Now the lava was coming.

Her son had driven up from Palermo to take her to safety. The car was fully loaded. Now she stands alone in the kitchen, for what might well be the last time.

She opens a bottle of wine, wine that she made herself from grapes raised and pressed on the volcano's fertile slopes. She pours two glasses.

She salutes the mountain with which she has lived in relationship all her life. She drinks a final toast.

Then she leaves, perhaps never to return.

On the kitchen table behind her stand two glasses: one empty, one full.

Last modified on

Posted by on in Culture Blogs

The One Ring Forums: Tolkien Topics: Reading Room: ** Mount Doom ** - 3.  The Slopes of Mount Doom

 Pagan Spring

 

My friend and I are celebrating the break in the winter weather with a walk together.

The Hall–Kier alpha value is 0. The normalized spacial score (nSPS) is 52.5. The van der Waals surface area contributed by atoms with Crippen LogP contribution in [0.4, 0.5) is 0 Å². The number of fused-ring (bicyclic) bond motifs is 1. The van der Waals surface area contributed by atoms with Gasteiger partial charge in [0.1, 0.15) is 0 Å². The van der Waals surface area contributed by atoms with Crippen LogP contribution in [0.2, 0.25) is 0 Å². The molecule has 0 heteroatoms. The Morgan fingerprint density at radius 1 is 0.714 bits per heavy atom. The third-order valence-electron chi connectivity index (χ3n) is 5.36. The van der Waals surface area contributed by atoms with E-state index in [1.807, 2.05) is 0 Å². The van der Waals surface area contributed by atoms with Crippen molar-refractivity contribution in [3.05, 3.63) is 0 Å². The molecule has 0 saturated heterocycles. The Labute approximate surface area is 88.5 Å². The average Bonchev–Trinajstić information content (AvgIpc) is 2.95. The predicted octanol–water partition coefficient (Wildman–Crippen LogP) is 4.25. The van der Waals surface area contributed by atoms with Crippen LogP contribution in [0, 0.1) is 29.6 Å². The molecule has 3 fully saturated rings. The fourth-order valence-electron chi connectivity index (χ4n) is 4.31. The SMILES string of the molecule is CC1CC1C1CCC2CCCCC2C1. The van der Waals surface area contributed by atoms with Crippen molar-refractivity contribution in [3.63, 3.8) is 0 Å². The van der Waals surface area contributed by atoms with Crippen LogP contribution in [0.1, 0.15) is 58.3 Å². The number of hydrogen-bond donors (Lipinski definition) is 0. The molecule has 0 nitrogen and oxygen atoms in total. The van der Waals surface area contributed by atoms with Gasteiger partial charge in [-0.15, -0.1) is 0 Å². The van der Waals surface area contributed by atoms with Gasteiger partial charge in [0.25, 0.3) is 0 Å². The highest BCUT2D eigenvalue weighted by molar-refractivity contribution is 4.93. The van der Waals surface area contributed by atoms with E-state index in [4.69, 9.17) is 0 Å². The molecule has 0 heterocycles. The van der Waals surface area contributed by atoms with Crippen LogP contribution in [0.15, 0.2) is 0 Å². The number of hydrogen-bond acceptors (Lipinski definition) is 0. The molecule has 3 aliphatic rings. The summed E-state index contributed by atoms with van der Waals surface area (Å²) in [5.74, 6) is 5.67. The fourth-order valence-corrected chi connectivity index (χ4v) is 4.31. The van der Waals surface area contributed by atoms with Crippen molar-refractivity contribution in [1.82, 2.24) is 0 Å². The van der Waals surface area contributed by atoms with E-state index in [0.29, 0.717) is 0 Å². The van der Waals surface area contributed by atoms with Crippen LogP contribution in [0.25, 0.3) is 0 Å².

The sidewalks, icy no longer, are wet with snowmelt. Talking about religious imperialism and imperialist religion, we pass first a church, then a mosque.

Straight-faced, he begins to chant.

One god to rule them all, one god to find them;

one god to bring them all, and in the darkness bind them:

in the land of Israel, where the shadows lie.

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Posted by on in Paths Blogs
The Nazi Symbol That Is the CPAC Stage

There are photos circulating on social media of the stage of CPAC, the Conservative Political Action Caucus. One is included in this blog post. The stage is an odd and awkward looking design that could not have arisen purely from functionality, it looks like "the Odal Rune," and it appears that the speakers at CPAC will be standing on a Nazi platform.

Let's talk about Othala as distinct from "The Odal Rune." The symbol you see in the photo is "The Odal Rune" which is 100% a Nazi symbol. The upturned feet on the ends of the legs appear only on the Nazi version, Odal, not on any version of Othala, the historical rune used in historical heathen alphabets.